Tag Archives: altmetrics

Walking the talk- reflections on working ‘openly’

As part of Open Access Week 2016, the Office of Scholarly Communication is publishing a series of blog posts on open access and open research. In this post Dr Lauren Cadwallader discusses her experience of researching openly.

Earlier this year I was awarded the first Altmetric.com Annual Research grant to carry out a proof-of-concept study looking at using altmetrics as a way of identifying journal articles that eventually get included into a policy document. As part of the grant condition I am required to share this work openly. “No problem!” I thought, “My job is all about being open. I know exactly what to do.”

However, it’s been several years since I last carried out an academic research project and my previous work was carried out with no idea of the concept of open research (although I’m now sharing lots of it here!). Throughout my project I kept a diary documenting my reflections on being open (and researching in general) – mainly the mistakes I made along the way and the lessons I learnt. This blog summarises those lessons.

To begin at the beginning

I carried out a PhD at Cambridge not really aware of scholarly best practice. The Office of Scholarly Communication didn’t exist. There wasn’t anyone to tell me that I should share my data. My funder didn’t have any open research related policies. So I didn’t share because I didn’t know I could, or should, or why I would want to.

I recently attended The Data Dialogue conference and was inspired to hear many of the talks about open data but also realised that although I know some of the pitfalls researchers fall into I don’t quite feel equipped to carry out a project and have perfectly open and transparent methods and data at the end. Of course, if I’d been smart enough to attend an RDM workshop before starting my project I wouldn’t feel like this!

My PhD supervisor and the fieldwork I carried out had instilled in me some practices that are useful to carrying out open research:.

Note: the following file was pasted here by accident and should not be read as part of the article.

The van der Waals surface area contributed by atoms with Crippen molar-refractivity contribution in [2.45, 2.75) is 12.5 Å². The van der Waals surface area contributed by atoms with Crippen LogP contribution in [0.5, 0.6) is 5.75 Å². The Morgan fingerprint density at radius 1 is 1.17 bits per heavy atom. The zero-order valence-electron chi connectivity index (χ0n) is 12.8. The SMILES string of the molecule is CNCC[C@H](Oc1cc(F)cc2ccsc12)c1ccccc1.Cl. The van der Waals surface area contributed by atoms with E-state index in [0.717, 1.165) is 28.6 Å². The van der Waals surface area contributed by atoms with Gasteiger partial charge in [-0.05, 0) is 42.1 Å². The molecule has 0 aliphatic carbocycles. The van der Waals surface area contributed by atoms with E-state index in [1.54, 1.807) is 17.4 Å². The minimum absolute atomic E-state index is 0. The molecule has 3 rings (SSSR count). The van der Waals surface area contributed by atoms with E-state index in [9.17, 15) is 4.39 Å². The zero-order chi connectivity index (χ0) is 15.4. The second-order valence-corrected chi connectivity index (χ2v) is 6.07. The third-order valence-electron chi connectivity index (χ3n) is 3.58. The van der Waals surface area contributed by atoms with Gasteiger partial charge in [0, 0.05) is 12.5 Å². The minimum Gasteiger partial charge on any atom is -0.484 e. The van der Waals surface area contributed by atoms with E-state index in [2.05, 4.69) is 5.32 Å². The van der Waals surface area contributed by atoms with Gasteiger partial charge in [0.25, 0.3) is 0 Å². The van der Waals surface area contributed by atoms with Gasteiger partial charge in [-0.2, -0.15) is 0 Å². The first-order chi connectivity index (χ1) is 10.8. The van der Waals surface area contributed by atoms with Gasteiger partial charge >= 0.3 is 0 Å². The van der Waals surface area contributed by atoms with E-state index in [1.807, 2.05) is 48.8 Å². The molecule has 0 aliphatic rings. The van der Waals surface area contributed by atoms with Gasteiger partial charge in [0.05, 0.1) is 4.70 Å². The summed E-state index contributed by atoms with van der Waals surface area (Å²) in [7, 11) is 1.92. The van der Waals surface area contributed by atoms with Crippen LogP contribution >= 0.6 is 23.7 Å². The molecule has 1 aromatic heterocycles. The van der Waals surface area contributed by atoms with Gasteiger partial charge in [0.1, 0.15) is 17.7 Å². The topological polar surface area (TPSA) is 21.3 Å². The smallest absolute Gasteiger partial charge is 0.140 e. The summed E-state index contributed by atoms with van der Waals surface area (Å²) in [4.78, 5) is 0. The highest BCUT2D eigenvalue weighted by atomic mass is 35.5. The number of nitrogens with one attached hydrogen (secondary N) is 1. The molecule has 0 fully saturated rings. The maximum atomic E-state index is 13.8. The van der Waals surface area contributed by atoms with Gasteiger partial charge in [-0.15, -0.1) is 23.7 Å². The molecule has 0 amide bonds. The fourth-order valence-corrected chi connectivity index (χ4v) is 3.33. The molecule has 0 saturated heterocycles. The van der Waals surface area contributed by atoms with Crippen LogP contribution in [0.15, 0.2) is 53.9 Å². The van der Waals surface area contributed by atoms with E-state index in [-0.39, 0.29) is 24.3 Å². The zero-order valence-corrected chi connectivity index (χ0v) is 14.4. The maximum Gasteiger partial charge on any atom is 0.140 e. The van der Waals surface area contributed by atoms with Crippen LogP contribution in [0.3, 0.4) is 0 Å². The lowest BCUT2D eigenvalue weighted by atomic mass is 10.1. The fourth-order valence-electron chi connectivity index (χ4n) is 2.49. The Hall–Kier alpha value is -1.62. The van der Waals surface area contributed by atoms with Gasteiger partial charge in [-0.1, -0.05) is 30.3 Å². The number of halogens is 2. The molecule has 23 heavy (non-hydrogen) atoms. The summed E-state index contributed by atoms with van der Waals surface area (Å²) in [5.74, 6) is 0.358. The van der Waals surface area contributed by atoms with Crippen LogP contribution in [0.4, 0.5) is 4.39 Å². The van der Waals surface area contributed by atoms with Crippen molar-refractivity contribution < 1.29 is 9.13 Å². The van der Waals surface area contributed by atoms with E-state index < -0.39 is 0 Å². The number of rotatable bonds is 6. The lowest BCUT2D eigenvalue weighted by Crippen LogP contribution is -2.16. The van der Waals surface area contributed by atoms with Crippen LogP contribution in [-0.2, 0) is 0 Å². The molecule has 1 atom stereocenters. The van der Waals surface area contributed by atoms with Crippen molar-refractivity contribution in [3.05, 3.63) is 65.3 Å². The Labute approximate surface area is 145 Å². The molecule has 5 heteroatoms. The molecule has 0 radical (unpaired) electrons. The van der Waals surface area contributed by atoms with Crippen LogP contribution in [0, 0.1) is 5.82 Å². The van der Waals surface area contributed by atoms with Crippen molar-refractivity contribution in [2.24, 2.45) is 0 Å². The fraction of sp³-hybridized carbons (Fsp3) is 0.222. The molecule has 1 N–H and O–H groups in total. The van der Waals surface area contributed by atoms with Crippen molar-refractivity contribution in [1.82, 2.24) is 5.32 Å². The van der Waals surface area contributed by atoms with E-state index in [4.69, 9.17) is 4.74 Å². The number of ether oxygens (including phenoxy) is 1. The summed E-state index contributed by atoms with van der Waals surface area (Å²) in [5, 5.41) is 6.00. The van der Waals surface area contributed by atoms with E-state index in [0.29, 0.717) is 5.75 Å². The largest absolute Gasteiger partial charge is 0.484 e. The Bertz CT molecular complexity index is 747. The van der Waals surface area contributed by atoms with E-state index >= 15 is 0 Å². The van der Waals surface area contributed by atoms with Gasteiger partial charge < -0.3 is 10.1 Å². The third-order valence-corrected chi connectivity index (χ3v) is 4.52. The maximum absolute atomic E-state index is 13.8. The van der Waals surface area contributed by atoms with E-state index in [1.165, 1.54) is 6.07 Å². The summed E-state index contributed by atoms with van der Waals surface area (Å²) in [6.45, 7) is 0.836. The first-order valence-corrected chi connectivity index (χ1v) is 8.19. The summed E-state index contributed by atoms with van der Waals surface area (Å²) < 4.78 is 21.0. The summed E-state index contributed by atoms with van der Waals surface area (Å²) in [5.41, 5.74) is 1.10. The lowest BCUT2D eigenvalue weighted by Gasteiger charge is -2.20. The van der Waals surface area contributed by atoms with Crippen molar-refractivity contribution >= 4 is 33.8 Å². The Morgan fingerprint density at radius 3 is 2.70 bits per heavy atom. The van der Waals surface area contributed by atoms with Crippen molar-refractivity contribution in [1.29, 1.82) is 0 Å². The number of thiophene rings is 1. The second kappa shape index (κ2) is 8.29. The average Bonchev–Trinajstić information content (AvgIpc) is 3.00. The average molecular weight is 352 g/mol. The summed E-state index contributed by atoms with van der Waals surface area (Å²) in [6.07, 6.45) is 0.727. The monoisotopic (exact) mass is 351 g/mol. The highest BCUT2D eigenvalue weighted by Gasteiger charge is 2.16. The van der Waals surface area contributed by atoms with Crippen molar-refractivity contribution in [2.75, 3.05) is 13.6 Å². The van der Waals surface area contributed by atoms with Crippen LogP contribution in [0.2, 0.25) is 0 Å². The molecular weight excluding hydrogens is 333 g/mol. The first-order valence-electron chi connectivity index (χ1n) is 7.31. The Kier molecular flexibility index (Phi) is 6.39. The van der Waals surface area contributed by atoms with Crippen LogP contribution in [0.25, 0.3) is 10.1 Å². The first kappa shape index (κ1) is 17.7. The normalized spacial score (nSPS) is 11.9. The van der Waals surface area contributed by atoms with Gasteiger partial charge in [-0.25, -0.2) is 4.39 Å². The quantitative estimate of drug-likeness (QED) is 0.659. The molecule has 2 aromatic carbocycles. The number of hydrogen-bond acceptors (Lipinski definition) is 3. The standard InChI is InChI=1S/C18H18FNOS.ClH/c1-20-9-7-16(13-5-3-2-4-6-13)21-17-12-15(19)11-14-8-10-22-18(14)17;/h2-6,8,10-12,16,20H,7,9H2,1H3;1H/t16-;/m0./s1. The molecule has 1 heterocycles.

Lesson #1. Never touch your raw data files

This is something I learnt from my PhD and found easy to apply here. Altmetric.com sent me the data I requested for my project and I immediately saved it as the raw file and saved another version as my working file. That made it easy when I came to share my files in the repository as I could include the raw and edited data. Big tick for being open.

Getting dirty with the data

Lesson #2. Record everything you do

Another thing I was told to do during my PhD lab work was to record everything you do. And that is all well and good in the lab or the field but what about when you are playing with your data? I found I started cleaning up the spreadsheet Altmetric.com sent and I went from having 36 columns to just 12 but I hadn’t documented my reasons for excluding large swathes of data. So I took a step back and filled out my project notebook explaining my rationale. Documenting every decision at the time felt a little bit like overkill but if I need to articulate my decisions for excluding data from my analysis in the future (e.g. during peer review) then it would be helpful to know what I based my reasoning on.

Lesson #3. Date things. Actually, date everything

I’d been typing up my notes about why some data is excluded and others not so it informs my final data selection and I’d noticed that I’d been making decisions and notes as I go along but not recording when. If I’m trying to unpick my logic at a later date it is helpful if I know when I made a decision. Which decision came first? Did I have all my ‘bright ideas’ on the same day and now the reason they don’t look so bright is was because I was sleep deprived (or hungover in the case of my student days) and not thinking straight. Recording dates is actually another trick I learnt as a student – data errors can be picked up as lab or fieldwork errors if you can work back and see what you did when – but have forgotten to apply thus far. In fact, it was only at this point that I began dating my diary entries…

Lesson #4. A tidy desk(top) is a tidy mind

Screen Shot 2016-10-24 at 13.21.11I was working on this project just one day a week over the summer so every week I was having to refresh my mind as to where I stopped the week before and what my plans were that week. I was, of course, now making copious notes about my plans and dating decisions so this was relatively easy. However, upon returning from a week’s holiday, I opened my data files folder and was greeted by 10 different spreadsheets and a few other files. It took me a few moments to work out which files I needed to work on, which made me realise I needed to do some housekeeping.